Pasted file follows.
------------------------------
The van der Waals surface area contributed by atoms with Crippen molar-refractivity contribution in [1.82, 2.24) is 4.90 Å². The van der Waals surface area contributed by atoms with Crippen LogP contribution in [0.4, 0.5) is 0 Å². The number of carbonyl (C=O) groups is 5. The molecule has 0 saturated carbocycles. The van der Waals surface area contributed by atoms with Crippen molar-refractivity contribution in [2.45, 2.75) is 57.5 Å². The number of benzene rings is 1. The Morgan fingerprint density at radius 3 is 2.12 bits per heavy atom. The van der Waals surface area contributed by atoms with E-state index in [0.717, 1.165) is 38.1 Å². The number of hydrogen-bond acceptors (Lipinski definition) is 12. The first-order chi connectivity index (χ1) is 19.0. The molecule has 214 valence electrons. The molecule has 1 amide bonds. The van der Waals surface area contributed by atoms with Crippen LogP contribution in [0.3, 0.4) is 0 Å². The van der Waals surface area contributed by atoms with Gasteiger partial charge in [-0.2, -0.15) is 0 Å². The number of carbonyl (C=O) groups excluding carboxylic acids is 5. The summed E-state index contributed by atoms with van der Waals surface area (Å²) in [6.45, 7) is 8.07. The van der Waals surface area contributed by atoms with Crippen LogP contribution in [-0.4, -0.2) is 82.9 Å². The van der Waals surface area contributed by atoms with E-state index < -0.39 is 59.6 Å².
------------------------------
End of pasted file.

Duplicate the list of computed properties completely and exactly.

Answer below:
The van der Waals surface area contributed by atoms with Crippen molar-refractivity contribution in [1.82, 2.24) is 4.90 Å². The van der Waals surface area contributed by atoms with Crippen LogP contribution in [0.4, 0.5) is 0 Å². The number of carbonyl (C=O) groups is 5. The molecule has 0 saturated carbocycles. The van der Waals surface area contributed by atoms with Crippen molar-refractivity contribution in [2.45, 2.75) is 57.5 Å². The number of benzene rings is 1. The Morgan fingerprint density at radius 3 is 2.12 bits per heavy atom. The van der Waals surface area contributed by atoms with E-state index in [0.717, 1.165) is 38.1 Å². The number of hydrogen-bond acceptors (Lipinski definition) is 12. The first-order chi connectivity index (χ1) is 19.0. The molecule has 214 valence electrons. The molecule has 1 amide bonds. The van der Waals surface area contributed by atoms with Crippen LogP contribution in [0.3, 0.4) is 0 Å². The van der Waals surface area contributed by atoms with Gasteiger partial charge in [-0.2, -0.15) is 0 Å². The number of carbonyl (C=O) groups excluding carboxylic acids is 5. The summed E-state index contributed by atoms with van der Waals surface area (Å²) in [6.45, 7) is 8.07. The van der Waals surface area contributed by atoms with Crippen LogP contribution in [-0.4, -0.2) is 82.9 Å². The van der Waals surface area contributed by atoms with E-state index < -0.39 is 59.6 Å².